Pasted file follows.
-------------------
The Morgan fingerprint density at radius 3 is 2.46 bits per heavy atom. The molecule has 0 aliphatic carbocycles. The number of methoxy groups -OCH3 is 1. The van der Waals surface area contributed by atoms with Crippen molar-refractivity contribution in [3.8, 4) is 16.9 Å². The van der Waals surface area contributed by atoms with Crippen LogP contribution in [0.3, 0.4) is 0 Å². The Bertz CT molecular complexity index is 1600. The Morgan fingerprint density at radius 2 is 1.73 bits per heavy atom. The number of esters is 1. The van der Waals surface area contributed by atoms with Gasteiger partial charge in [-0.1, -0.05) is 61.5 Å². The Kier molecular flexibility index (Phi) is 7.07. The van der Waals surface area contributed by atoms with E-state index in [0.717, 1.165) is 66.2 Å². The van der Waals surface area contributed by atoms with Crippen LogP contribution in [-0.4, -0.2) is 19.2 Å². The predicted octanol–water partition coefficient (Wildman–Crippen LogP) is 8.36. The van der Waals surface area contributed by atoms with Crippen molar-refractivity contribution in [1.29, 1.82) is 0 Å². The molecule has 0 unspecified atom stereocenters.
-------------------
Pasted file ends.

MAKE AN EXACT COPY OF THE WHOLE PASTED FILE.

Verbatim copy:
The Morgan fingerprint density at radius 3 is 2.46 bits per heavy atom. The molecule has 0 aliphatic carbocycles. The number of methoxy groups -OCH3 is 1. The van der Waals surface area contributed by atoms with Crippen molar-refractivity contribution in [3.8, 4) is 16.9 Å². The van der Waals surface area contributed by atoms with Crippen LogP contribution in [0.3, 0.4) is 0 Å². The Bertz CT molecular complexity index is 1600. The Morgan fingerprint density at radius 2 is 1.73 bits per heavy atom. The number of esters is 1. The van der Waals surface area contributed by atoms with Gasteiger partial charge in [-0.1, -0.05) is 61.5 Å². The Kier molecular flexibility index (Phi) is 7.07. The van der Waals surface area contributed by atoms with E-state index in [0.717, 1.165) is 66.2 Å². The van der Waals surface area contributed by atoms with Crippen LogP contribution in [-0.4, -0.2) is 19.2 Å². The predicted octanol–water partition coefficient (Wildman–Crippen LogP) is 8.36. The van der Waals surface area contributed by atoms with Crippen molar-refractivity contribution in [1.29, 1.82) is 0 Å². The molecule has 0 unspecified atom stereocenters.